What a day! It’s Saturday. In case you’re curious, the wonderful folks who put out the CLM wait patiently each weekend for everything to come trailing in through email and web submissions and then they get it ready for Monday morning release. Even though I would like to get my message typed up on Friday, it’s invariably Saturday. This time, it’s a Saturday with me flying to New Orleans to attend the ASCIA meeting that starts Monday and I am coming in early to visit with my Coast Guard son. I truly thought that I would write my message while I sat in the airport at my layover.

Well you know what they say about “best laid plans.” The first flight landed and I gathered all of my stuff and waited to deplane. To make a long story short, I went to move the aisle seat armrest upward so I could get out more easily with my backpack. It wasn’t the usual button. It was a finger sized hole and my finger went right on in and there it stuck; seriously stuck. Embarrassing, especially as everyone else on the plane had to pass by me as they exited. After 45 minutes, I did finally get loose with my finger intact, bruised and still numb even now hours later, but intact. It took the assistance of the flight crew, the plane mechanical staff, the fire department, and an EMS unit. Sigh. While stuck in my seat and trying not to panic about my increasingly painful situation there were 12 folks trying every which way to get that finger unstuck. The EMT sat across from me where he could keep an eye on me in case I passed out or something and/or to respond if they accidentally sliced my finger off. He asked what I do for a living. I’m a Crime Lab Director and you all know how that conversation goes on from there. He turned the conversation from there to the vicarious trauma conversation and self care. He was more worried about what we encounter daily, weekly, annually than what he and other EMTs see. We talked about working plane crashes and it brought tears to my eyes remembering the Comair 5191 crash of 2006 in Lexington, KY. It has been 15 years and it still choked me up. Noting my teary eyes, and making sure it’s not the pain which is significantly increasing in my finger, he told me that WE have to take care of ourselves or WE lose our ability to help others. He had a captive audience and it was a great conversation to distract me. My thoughts shifted to a colleague from the Miami, FL area who made comments last week on a conference call about dealing emotionally with the condominium collapse. I remember thinking how horrible it would be if the condo disaster indirectly caused a great Lab Director to leave her job and how horrible that would be to the Miami area and our ASCLD community. It would be a true loss. The departure of any of us due to the stress of what we deal with is avoidable. Please, please, please… take care of your emotional health and that of your staff. Crime Lab and CSI careers may be something that people think are fascinating but the job does affect you. Asking for help is required. Reach out. We are here. I am here. Laura.Sudkamp@ky.gov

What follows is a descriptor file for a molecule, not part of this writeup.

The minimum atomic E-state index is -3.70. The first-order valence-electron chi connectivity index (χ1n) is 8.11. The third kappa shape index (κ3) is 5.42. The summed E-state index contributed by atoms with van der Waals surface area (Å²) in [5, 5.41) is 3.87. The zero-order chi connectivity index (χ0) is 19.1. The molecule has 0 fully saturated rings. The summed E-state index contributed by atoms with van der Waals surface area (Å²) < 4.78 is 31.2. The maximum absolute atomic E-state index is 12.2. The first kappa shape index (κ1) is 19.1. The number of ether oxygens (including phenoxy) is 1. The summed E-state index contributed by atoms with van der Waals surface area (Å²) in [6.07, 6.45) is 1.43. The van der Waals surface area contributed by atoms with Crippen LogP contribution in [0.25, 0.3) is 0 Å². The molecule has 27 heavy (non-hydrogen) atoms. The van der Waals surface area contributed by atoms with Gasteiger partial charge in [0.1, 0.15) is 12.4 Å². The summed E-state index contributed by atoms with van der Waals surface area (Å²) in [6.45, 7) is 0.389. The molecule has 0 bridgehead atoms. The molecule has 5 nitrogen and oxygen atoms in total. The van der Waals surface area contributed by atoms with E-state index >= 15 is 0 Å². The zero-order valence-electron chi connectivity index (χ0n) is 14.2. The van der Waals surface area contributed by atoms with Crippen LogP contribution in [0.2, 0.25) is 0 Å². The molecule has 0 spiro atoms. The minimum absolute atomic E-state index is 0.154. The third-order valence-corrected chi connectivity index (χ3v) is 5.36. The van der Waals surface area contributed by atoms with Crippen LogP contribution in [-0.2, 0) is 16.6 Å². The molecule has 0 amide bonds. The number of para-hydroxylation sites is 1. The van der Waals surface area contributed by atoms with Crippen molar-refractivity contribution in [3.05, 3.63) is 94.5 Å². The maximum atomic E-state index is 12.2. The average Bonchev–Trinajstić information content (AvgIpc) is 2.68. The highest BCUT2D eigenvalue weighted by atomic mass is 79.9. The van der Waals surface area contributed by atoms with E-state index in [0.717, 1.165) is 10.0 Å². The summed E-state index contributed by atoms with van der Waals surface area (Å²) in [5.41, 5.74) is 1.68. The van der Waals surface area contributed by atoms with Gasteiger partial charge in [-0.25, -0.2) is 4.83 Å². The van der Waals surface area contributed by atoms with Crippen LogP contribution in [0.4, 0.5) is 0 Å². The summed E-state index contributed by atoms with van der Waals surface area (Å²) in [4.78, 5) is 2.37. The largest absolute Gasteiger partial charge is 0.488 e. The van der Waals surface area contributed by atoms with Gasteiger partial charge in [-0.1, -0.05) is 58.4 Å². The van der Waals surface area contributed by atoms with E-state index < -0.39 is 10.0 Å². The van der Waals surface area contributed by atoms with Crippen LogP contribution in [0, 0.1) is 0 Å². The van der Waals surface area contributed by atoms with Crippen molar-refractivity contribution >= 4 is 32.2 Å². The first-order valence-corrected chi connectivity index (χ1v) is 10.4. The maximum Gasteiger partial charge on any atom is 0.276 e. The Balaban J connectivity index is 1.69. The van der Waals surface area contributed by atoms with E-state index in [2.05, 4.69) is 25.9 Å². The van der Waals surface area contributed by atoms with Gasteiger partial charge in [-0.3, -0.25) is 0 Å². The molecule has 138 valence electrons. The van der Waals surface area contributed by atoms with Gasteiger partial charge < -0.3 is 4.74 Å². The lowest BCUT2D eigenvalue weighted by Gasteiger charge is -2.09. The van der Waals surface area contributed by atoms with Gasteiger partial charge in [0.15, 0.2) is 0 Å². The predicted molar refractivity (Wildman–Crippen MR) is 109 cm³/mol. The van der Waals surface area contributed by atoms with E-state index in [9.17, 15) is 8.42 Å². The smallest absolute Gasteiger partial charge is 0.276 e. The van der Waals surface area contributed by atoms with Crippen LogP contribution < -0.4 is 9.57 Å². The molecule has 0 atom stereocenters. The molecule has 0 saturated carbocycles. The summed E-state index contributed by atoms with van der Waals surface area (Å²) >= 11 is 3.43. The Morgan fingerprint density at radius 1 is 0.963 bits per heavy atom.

So after the finger stuck in an armrest hole “thing” was over, the message I want to share with you is what that EMT shared with me. What we do each and everyday is stressful. Some events will always stick with you but many of the smaller exposures add up to something larger. Take care of yourself. You are needed. (And never ever ever put your finger in the hole under the armrest on an airplane!)


Laura Sudkamp
ASCLD President